Canada and the Changing Arctic


This book does a very good job of discussing Canadian perspectives on Arctic change. All authors are specialists on the Arctic, and their white papers critically examine issues of sovereignty, security, and environmental protection, among others. They also make recommendations on what leadership role Canada should play in the Arctic. The authors do have different emphases, and on some issues they disagree. This tension adds interest.

G.A. McBeath, University of Alaska Fairbanks, Choice

Global warming has had a dramatic impact on the Arctic environment, including the ice melt that has opened previously ice-covered waterways. State and non-state actors who look to the region and its resources with varied agendas have started to pay attention. Do new geopolitical dynamics point to a competitive and inherently conflictual race for resources? Or will the Arctic become a region governed by mutual benefit, international law, and the achievement of a widening array of cooperative arrangements among interested states and Indigenous peoples?

As an Arctic nation Canada is not immune to the consequences of these transformations. In Canada and the Changing Arctic: Sovereignty, Security, and Stewardship, the authors, all leading commentators on Arctic affairs, grapple with fundamental questions about how Canada should craft a responsible and effective Northern strategy. They outline diverse paths to achieving sovereignty, security, and stewardship in Canada’s Arctic and in the broader circumpolar world.

The changing Arctic region presents Canadians with daunting challenges and tremendous opportunities. This book will inspire continued debate on what Canada must do to protect its interests, project its values, and play a leadership role in the twenty-first-century Arctic.

Forewords by Senator Hugh Segal and former Minister of Foreign Affairs and of National Defence Bill Graham.

Franklyn Griffiths, Rob Huebert, and P. Whitney Lackenbauer, Canada and the Changing Arctic: Sovereignty, Security, and Stewardship (Waterloo: Wilfrid Laurier University Press, 2011).


Canada and the Changing Arctic provides a timely, relevant, and insightful contribution to the literature on northern politics and policies. Resisting simplistic classifications, the essays break down assumed distinctions between conservative and liberal political positions, with each author drawing from approaches of many political parties and stakeholders. For non-expert readers, it offers a clear and accessible introduction to Arctic issues, supplemented by a helpful acronym guide. Yet the depth of its coverage and nuanced analysis means that specialists, too, will find much of interest. Each chapter is clearly written and free of jargon, and the organizing strategy of addressing each issue in turn makes it easy to compare points of convergence … and divergence … between the authors’ positions…. With the Arctic increasing in importance in both Canadian and international politics, this book will have enduring relevance. Instructors and graduate students in Northern Studies, Political Science, and Policy Studies, as well as policy analysts and writers, will find this an essential read.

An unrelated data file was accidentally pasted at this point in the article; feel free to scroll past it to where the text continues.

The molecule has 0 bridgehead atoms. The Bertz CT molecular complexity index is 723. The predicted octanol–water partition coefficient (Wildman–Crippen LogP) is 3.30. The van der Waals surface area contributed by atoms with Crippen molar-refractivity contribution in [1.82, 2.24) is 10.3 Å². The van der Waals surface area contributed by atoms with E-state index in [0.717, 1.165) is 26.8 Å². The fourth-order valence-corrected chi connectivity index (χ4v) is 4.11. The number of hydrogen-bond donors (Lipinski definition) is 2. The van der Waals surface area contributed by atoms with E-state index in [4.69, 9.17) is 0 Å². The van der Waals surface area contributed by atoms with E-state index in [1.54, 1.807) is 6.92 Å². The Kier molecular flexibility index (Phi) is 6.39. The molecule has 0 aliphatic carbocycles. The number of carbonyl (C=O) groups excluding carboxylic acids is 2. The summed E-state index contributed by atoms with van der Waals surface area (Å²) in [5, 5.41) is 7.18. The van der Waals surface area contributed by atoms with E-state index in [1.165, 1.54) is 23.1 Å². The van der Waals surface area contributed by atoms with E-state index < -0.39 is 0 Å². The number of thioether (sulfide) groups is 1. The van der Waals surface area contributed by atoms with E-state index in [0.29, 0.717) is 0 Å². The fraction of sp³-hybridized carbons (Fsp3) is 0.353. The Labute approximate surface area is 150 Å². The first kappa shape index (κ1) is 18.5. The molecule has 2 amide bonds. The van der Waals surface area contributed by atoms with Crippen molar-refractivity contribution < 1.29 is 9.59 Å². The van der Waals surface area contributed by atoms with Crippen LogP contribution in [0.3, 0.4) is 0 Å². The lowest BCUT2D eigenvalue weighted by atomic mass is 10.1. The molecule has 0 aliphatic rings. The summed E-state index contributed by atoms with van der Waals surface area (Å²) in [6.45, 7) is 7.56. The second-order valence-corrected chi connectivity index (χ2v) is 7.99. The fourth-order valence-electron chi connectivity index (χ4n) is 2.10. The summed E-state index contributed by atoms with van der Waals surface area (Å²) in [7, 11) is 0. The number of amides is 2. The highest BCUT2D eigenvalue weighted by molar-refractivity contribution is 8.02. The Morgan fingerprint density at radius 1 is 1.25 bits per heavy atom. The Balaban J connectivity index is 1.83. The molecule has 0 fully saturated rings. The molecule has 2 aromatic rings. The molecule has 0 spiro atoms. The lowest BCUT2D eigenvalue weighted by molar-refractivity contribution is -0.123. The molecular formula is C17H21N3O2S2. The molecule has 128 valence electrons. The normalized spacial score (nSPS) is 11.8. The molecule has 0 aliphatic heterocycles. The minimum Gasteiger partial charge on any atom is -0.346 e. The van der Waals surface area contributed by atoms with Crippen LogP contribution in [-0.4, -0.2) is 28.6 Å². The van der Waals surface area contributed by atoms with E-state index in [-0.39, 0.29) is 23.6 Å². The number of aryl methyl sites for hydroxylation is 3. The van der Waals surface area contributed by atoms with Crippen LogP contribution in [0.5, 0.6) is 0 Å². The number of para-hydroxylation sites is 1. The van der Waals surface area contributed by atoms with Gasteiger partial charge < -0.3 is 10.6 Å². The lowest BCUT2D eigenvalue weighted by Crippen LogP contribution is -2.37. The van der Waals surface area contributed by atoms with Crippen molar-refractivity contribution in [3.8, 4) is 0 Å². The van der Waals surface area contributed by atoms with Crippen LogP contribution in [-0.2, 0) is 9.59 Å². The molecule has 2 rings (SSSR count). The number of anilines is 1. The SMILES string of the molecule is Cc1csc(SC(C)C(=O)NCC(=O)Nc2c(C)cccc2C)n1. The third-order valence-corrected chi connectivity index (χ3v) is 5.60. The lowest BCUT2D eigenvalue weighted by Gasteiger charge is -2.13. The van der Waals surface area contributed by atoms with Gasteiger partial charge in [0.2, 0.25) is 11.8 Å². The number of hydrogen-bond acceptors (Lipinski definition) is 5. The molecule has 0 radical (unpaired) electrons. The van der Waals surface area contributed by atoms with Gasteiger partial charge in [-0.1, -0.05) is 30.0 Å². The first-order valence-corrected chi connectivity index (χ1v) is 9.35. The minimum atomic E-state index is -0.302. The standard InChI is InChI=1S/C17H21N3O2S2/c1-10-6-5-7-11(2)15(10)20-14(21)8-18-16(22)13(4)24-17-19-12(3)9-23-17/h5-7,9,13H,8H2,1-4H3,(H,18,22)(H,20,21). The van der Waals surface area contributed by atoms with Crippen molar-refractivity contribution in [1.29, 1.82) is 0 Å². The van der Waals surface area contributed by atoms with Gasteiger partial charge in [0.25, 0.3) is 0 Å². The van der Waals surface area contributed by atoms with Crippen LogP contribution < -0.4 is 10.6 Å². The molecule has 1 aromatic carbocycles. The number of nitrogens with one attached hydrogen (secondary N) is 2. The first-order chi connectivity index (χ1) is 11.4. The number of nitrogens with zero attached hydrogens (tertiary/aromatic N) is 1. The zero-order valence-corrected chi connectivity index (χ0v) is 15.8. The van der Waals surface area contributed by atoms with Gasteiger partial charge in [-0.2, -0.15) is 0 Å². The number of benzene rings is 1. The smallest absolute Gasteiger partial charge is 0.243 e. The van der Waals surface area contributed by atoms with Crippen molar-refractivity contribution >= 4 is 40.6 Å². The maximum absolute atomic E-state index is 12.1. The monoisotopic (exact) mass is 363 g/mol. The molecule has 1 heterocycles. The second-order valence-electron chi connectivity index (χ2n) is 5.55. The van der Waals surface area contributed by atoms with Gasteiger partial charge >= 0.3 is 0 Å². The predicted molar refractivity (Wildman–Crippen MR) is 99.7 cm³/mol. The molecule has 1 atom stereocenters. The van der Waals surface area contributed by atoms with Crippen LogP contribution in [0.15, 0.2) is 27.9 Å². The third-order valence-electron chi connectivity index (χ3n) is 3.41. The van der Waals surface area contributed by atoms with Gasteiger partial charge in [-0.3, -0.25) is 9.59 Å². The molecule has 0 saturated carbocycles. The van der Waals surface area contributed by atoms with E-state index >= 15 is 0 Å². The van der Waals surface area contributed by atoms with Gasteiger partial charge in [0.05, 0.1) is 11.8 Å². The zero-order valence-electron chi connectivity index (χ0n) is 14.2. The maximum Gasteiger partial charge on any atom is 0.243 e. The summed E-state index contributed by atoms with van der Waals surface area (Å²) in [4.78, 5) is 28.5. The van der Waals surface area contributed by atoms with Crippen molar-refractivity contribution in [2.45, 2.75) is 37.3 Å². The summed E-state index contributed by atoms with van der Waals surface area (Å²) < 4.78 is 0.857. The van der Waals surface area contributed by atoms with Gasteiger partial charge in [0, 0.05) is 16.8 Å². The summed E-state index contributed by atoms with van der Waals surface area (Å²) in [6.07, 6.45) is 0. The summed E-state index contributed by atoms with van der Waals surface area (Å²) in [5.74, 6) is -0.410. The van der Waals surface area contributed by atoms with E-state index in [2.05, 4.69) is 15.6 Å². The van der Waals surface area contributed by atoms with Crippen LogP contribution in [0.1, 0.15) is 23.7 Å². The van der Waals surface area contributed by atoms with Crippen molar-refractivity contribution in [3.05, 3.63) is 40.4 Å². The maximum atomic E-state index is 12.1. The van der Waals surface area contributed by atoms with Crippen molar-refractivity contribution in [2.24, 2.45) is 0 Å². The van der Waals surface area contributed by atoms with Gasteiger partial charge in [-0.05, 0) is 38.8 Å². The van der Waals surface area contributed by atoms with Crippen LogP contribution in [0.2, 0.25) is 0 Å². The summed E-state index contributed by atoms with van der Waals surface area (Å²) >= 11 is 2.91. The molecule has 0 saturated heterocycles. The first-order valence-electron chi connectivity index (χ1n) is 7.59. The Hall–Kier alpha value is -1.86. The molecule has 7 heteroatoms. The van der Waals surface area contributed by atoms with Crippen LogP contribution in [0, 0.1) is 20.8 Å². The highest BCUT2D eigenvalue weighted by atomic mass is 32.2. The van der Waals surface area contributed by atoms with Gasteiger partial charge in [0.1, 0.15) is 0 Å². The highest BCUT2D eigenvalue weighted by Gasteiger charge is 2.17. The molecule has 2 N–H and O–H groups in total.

— Katherine Sinclair, McGill University, Arctic

What a wonderful ‘debate’ amongst three of Canada’s leading Arctic specialists. The authors present a thorough and engaging examination of the history and unfolding national and international political and strategic reality of importance to Canada in the Arctic. On display is the divide between the perspective that the Arctic states (and those states with interests in the Arctic) are operating within a recognizeable political and legal framework in an orderly manner and the perspective that the evident orderliness is only one of expedience masking that the Arctic may well become a region of significant political and strategic discord in the future.

— Ted L. McDorman, Faculty of Law, University of Victoria